Daily market review

United States

Equities gave up decent gains to end mostly lower Wednesday on a warning from market pundit Jeremy Grantham that the market is in a bubble, and as worries about the pandemic came back into focus. The Dow Jones industrial index declined 0.7 percent; the S&P 500 declined 0.4 percent, and the NASDAQ rose 0.2 percent.

Earlier, the market focused on a string of corporate comments reporting improving demand, and on the ongoing impact of Federal Reserve stimulus efforts. Markets also keyed late in the day on reports of rising Covid-19 infection rates and hospitalizations in several large US states, and concerns over a second wave in China. Comments from Fed Chair Jay Powell on the outlook for inflation and interest rates were not seen as breaking new ground.

Among sectors, energy, banks, real estate, utilities, telecom, and airlines led to the downside. Holding up better were technology and software. Health care was a winner, led by pharma and biotech.

Among companies in the news, Tempur Sealy, the mattress company, rose 5.1 percent as its results were not as bad as expected, and the company flagged recovering sales in May and June. Stitch Fix, the custom clothing company, rose 3.1 percent on an analyst upgrade.

On the downside, software leader Oracle fell 5.7 percent after a revenues miss. Groupon, the online coupon business, fell 21 percent after an earnings miss and warning on the virus hit to sales. ExxonMobil fell 3.3 percent as oil prices dropped.

These price data reflect observations at 4:00 PM US ET: Dated Brent spot crude oil fell 20 cents to US$40.53, while spot gold rose US$3.01 to US$1,729.23. The US dollar was little changed against most major currencies. The US Treasury 30-year bond yield fell 2 basis points to 1.52 percent while the 10-year note yield fell 2 basis points to 0.74 percent.


Hopes for economic recovery underpinned equities Wednesday, along with government stimulus and hopes for Covid-19 treatments. The Europe-wide STOXX 600 rose 0.7 percent, the German DAX gained 0.5 percent, the French CAC rose 0.9 percent, and the UK FTSE-100 was up 0.2 percent.

Markets expect a Eurozone recovery package and remain focused on the Federal Reserve's corporate bond buying program and other special facilities. On the negative side was news of China's partial lockdown of Beijing to curb spread of the coronavirus.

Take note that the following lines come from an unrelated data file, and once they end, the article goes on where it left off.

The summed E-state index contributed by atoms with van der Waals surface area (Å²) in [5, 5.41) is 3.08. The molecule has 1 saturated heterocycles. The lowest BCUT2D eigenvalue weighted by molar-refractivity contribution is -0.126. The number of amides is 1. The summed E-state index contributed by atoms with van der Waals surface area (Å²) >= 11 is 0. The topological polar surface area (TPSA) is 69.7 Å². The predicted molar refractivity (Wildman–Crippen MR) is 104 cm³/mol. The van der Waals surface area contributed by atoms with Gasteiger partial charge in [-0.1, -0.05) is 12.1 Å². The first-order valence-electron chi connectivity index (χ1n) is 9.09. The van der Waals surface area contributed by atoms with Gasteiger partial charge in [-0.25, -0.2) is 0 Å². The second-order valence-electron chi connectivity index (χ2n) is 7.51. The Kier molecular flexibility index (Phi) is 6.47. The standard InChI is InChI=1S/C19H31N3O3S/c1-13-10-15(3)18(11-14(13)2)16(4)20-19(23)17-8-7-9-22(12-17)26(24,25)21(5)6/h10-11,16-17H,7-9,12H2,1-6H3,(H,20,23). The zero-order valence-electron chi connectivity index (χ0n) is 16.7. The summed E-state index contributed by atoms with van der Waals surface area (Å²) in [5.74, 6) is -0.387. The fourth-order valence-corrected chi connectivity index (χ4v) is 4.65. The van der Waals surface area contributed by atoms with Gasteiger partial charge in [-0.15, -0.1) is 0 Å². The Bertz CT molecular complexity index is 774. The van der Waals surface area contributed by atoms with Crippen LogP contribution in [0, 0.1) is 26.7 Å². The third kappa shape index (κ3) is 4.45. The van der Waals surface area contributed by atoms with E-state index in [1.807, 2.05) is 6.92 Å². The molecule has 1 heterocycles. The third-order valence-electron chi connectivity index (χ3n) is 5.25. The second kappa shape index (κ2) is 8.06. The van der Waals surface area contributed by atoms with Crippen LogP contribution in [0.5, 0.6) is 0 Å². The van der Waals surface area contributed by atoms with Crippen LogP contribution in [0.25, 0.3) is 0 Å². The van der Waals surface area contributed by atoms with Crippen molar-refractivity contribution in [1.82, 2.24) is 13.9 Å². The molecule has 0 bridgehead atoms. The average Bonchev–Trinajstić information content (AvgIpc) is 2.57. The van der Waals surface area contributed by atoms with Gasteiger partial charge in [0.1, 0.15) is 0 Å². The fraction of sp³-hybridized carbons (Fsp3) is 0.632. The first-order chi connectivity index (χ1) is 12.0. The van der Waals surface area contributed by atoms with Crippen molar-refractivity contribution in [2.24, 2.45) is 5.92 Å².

Health care stocks led the winners, followed by technology, retail, food & beverage, personal & household goods, and media. Lagging were autos, insurance, oil & gas, banks, and travel & leisure. Among companies in focus, Scottish & Southern Energy rose 8.8 percent after regulators approved its wind farm. Pandora A/S, the Danish jeweler, rose 5.3 percent after an analyst upgrade. Lufthansa fell 2.4 percent after warning that its government bailout deal is in trouble if shareholders don't endorse it at a meeting on June 25.

In economic data, the deceleration in Eurozone inflation shown in the flash estimate was confirmed in the final report for May. An unrevised 0.1 percent yearly headline rate followed April's final 0.3 percent print and means that inflation has now declined for four months in a row. Meanwhile, UK consumer prices matched market expectations in May. A flat monthly performance reduced the annual inflation rate from 0.8 percent in April to just 0.5 percent, its lowest mark since June 2016. This was the tenth consecutive month in which the yearly change has been below the 2 percent medium-term target.

Asia Pacific

Major Asian markets posted mixed results Wednesday, with regional trade data showing ongoing weakness in May but sentiment supported by news Tuesday that a steroid drug, dexamethasone, had delivered positive results for Covid-19 patients in a UK clinical trial. Australia's All Ordinaries index was the strongest performer in the region, closing up 0.8 percent on the day, while Hong Kong's Hang Seng index and the Shanghai Composite index advanced 0.6 percent and 0.1 percent respectively. Japan's Nikkei and Topix indices underperformed, falling 0.6 percent and 0.4 percent respectively.

Japanese trade data indicate that the Covid-19 pandemic continued to have a severe impact on global and regional trade flows in May, with growth in Japan's exports and imports both contracting at a sharper pace. Japan's merchandise trade deficit narrowed from a revised ¥931.9 billion in April to ¥833.4 billion in May, considerably wider than the consensus forecast for a deficit of ¥674 billion. Exports fell 28.3 percent on the year in May after dropping 21.9 percent in April with demand again weak across most major trading partners. Imports fell 26.2 percent on the year after dropping 7.1 percent previously with this deterioration largely driven by bigger falls in the value and volume of petroleum imports.

Singapore trade data published Wednesday were broadly in line with the Japanese data. Growth in non-oil domestic exports weakened considerably, falling 4.5 percent on the year in May after increasing 9.7 percent in April. Smaller increases in exports to the US and Japan and a year-on-year decline in exports to the European Union were offset only partly by a smaller decline in exports to China and Hong Kong. Total imports fell 26.2 percent on the year after dropping 13.1 percent previously.

Looking ahead*

On Thursday in Asia/Pacific, New Zealand GDP and Australian labor force data are due. In Europe, Swiss and UK central bank policy announcements are due, along with Swiss merchandise trade figures. In North America, US jobless claims, Philadelphia Fed manufacturing, and US leading indicators reports are due.

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